• Wyoming: The state enacted a law that would create a presumption of compensability relating to COVID-19. The proposed legislation is available here:

[05/07/2020 Update]  On May 6, 2020, California Governor Gavin Newsom signed an executive order creating a rebuttable presumption that workers who must work outside their homes during the state’s stay at home order and who contract COVID-19 did so at work and are entitled to workers’ compensation. The presumption applies to workers who test positive for COVID-19 within 14 days of performing work outside of their home after the state’s stay at home order was issued on March 19, 2020 and will continue for 60 days after the date of the executive order. The text of the Executive Order is available here:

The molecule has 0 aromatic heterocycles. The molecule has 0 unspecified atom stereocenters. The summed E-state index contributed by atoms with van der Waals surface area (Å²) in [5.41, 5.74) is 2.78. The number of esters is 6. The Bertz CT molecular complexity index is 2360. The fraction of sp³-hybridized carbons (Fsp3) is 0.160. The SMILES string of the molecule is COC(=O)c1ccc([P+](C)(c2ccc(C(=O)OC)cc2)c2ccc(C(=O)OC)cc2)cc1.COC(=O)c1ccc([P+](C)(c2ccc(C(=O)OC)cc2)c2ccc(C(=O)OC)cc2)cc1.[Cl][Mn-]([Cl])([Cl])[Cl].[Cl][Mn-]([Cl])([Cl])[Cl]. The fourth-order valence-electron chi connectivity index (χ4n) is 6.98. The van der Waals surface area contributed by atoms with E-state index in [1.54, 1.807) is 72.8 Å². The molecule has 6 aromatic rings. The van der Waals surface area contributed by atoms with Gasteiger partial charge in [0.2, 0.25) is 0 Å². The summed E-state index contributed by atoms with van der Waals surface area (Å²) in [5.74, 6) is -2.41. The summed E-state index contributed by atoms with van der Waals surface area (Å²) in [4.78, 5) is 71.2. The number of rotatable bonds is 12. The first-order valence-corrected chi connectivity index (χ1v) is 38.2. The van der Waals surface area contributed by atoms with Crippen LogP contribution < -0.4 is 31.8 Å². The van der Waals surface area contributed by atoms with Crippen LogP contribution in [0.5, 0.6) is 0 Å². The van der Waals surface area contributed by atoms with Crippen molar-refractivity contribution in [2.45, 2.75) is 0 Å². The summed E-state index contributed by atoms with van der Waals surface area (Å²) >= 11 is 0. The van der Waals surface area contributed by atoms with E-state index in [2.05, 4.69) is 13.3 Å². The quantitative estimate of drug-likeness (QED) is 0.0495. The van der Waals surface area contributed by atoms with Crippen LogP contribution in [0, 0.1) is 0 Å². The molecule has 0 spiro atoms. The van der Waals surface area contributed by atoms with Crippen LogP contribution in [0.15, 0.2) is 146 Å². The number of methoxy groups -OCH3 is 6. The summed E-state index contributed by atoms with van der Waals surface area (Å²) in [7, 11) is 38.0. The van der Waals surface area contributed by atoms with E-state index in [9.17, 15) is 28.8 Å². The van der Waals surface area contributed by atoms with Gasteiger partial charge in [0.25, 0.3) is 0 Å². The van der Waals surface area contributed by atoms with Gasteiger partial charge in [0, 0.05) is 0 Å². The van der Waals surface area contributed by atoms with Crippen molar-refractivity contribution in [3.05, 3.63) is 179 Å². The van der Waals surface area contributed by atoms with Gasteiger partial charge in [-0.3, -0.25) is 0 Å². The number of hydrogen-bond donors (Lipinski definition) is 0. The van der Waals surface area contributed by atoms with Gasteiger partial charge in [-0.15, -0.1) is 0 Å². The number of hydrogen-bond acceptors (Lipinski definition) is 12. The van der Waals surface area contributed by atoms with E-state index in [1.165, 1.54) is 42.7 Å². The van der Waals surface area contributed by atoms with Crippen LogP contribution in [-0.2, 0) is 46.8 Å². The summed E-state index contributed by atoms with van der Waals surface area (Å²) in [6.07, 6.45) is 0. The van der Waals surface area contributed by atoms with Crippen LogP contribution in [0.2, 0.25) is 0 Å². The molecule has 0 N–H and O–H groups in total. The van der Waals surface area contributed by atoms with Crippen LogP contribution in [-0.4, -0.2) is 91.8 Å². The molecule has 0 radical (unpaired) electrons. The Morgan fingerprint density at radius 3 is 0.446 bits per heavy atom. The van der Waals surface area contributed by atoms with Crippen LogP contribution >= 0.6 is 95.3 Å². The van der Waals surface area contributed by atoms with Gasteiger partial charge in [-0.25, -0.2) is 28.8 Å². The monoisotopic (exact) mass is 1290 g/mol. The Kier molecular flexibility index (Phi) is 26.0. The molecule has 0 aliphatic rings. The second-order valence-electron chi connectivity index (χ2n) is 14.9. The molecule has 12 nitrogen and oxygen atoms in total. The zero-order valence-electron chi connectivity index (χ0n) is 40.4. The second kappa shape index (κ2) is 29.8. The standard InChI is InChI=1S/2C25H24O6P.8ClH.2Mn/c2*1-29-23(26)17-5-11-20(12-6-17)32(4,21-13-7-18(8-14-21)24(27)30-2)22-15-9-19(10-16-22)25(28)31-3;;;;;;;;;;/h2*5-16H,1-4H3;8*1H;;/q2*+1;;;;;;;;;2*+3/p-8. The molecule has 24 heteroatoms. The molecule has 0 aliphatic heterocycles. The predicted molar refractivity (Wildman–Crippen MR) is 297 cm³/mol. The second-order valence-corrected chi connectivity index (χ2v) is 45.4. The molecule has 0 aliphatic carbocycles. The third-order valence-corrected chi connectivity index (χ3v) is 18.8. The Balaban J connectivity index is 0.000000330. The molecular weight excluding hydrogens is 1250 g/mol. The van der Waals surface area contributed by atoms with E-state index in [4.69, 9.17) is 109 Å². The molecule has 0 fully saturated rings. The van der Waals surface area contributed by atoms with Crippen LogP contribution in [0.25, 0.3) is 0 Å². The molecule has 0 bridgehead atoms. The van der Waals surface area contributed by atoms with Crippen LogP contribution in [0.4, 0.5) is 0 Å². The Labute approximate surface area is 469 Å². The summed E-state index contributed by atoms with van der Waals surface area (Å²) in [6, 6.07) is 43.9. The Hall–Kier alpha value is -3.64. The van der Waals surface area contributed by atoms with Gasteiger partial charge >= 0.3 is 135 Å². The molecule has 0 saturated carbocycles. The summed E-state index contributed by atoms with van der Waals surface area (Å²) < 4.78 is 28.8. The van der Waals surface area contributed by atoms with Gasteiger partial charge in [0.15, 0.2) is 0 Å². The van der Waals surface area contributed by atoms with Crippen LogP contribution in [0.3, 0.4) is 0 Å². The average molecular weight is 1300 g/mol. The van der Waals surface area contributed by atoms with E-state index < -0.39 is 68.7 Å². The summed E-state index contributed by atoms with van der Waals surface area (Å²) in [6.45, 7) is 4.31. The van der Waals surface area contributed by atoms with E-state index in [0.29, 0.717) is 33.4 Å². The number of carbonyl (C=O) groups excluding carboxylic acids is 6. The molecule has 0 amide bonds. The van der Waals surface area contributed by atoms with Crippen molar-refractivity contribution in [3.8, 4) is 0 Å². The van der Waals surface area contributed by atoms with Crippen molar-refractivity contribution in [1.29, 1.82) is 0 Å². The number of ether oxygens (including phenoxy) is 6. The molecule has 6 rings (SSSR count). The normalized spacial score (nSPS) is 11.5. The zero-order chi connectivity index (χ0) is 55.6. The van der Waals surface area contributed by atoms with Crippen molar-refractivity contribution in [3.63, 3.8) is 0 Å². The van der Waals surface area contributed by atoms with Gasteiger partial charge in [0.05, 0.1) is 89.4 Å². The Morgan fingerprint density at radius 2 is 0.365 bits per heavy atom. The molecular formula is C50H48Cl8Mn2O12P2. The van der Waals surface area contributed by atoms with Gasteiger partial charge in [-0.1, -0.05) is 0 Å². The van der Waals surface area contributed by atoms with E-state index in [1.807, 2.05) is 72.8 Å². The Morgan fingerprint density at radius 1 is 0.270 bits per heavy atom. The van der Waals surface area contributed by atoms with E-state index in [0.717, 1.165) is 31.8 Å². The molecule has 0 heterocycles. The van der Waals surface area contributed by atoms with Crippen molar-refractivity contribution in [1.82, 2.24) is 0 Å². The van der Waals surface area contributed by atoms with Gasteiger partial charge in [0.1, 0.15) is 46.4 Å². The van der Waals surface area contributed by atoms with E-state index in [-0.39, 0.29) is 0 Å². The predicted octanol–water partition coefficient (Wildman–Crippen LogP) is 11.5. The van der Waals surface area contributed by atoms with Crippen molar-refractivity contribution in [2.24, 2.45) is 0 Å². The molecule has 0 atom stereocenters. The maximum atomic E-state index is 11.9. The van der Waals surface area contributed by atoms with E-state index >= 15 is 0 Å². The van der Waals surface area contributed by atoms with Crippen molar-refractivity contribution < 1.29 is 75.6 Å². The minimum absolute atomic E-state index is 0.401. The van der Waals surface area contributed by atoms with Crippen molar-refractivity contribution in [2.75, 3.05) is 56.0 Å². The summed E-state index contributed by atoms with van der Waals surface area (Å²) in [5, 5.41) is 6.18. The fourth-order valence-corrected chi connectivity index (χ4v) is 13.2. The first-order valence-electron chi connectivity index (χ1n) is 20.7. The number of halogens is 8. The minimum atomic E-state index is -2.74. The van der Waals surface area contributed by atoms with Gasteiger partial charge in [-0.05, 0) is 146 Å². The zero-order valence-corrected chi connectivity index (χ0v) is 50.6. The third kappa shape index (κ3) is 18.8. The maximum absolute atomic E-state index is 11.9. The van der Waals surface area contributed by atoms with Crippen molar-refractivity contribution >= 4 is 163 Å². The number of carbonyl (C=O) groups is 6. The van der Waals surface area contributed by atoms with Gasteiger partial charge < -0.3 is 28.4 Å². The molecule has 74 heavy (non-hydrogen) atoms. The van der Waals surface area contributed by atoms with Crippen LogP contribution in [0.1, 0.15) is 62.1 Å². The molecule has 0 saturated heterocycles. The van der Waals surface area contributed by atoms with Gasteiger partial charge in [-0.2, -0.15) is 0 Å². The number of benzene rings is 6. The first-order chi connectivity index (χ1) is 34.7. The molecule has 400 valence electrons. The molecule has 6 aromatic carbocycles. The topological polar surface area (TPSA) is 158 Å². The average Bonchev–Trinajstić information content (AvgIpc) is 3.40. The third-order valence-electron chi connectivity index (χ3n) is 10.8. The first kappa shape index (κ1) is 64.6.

[04/27/2020 Update] On Wednesday, April 22, the Illinois Manufacturers’ Association and the Illinois Retail Merchants Association and other organizations filed a lawsuit claiming that the new rules issued by the Illinois Workers’ Compensation Commission, which allow essential personnel including grocery clerks and nurses to collect worker’s compensation without having to show they contracted the illness on the job, overstep the state’s authority and will impose significant costs on employers. A judge block implementation of the new rules on April 24, 2020, granting the plaintiffs’ request for a temporary injunction while the parties litigate. The Illinois Workers’ Compensation Commission withdrew the new rules on April 27, 2020.